In this interactive foray into neuroscience and exercise science, we will design exercises based on how the nervous system moves, orchestrates, and adapts to motion. To make the most of this experience, we will learn about and apply 7 Principles of Neuromuscular Orchestration (click on the number 1 or go to the bottom of this page to see them)1. From how the nervous system moves and controls motion, to training your mind while you move, we strategically apply neuroscience to exercises.
- We will practice using these principles to create new exercises and to enhance the design of squats, crunches, pull-ups, dead lifts, range of motion enhancement strategies, and more.
- We will use wireless sEMG technology to observe how the nervous system recruits muscles for specific exercises and under various exercise conditions. We’ll be able to peer inside to see what is active, when it is active, and to what extent. We can use this insight to modify the exercise.
This class is designed to give you just enough information and tons of practice applying neuroscience to exercises. And, with our new neurocentric perspective, we can create hundreds of new ones! Join us and acquire knowledge and skills to create client-specific solutions and design exercises that feel better and produce faster, more satisfying, and lasting results.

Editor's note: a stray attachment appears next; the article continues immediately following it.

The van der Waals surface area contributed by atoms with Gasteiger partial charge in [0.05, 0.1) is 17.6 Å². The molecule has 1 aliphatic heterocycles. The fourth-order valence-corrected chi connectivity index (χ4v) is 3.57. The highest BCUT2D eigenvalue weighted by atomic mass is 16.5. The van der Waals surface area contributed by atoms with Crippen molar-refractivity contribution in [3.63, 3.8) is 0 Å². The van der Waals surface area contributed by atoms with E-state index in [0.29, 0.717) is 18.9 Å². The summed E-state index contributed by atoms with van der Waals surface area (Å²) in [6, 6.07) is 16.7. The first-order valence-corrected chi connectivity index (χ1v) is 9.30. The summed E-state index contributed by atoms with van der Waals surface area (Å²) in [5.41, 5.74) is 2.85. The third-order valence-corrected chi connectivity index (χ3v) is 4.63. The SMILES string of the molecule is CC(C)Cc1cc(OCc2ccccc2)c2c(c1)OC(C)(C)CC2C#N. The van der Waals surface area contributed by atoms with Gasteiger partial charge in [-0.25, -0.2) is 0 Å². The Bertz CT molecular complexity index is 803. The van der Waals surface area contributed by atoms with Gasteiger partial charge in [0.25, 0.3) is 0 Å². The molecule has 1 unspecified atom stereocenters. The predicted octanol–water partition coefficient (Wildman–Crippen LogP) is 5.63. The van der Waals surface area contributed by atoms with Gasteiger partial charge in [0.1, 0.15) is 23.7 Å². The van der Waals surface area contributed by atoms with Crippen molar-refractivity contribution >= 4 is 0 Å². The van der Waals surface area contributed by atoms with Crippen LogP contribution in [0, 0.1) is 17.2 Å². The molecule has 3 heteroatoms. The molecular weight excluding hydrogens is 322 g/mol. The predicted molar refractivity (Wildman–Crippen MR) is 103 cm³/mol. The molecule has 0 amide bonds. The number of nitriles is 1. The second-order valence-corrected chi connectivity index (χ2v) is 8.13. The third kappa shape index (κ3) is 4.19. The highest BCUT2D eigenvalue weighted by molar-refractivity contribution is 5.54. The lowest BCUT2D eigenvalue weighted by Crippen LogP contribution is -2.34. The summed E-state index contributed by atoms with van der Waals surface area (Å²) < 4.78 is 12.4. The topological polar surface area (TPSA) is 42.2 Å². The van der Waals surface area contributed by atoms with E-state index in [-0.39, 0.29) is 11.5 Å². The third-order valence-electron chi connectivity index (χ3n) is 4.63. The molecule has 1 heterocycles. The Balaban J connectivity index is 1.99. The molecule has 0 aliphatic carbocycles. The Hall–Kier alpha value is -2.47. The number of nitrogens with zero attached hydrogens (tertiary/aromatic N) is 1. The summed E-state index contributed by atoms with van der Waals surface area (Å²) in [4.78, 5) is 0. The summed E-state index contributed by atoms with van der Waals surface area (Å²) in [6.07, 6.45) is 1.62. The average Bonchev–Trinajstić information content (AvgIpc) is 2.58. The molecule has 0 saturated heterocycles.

If you have any questions regarding what this class is all about, please email me: email@example.com.
1. When you are training your body, you are inevitably and inextricably training your mind.
The attitudes and behaviors that are projected and utilized while exercising have significance outside of exercise. The neural networks that are active are being exercised/practiced, and therefore reinforced, becoming wired and more efficiently accessed in the brain and favored by the mind.
2. The resolution of the nervous system is plastic.
The nervous system’s ability to distinguish and utilize the details of the condition, motion, and posture of the body varies according to use, need, and health.
3. The sensitivity of the nervous system is dynamic.
Specific mechanical and chemical changes in muscle and connective tissues (including joints) alter the sensitivity of the sensory endings in those tissues.
4. The mobility of the nervous system is key to motion and posture.
The brain stem, spinal cord, and the peripheral nerves lengthen and shorten (without stretching) to accommodate the motion of the musculoskeletal system and achieve specific postures.
5. In order to perform an exercise, the nervous system must determine which muscles and motor units are best suited for the task and then recruit them.
Forces applied to the body are guided by exercise equipment, the mass of the limbs and trunk (interacting with gravity and inertial affects), and muscle. The application of these forces to the body create postural and movement challenges that the nervous system must solve in order for the subject to perform an exercise.
6. The motor units and muscles recruited by the nervous system to perform a task must produce adequate energy to generate the required tension and power.
Muscle cells have multiple processes and sources (aerobic, anaerobic, glucose, creatine phosphate, etc.) for making fuel. Each process and source is favored by specific conditions within the tissues.
7. The nervous system coordinates the cardiovascular, metabolic, and endocrine responses required to support the activity of the neuromuscular system.
When designing an exercise, we must be mindful that the efficiencies and deficiencies of the cardiovascular, metabolic, and endocrine systems directly impact the function of the neuromuscular system.↩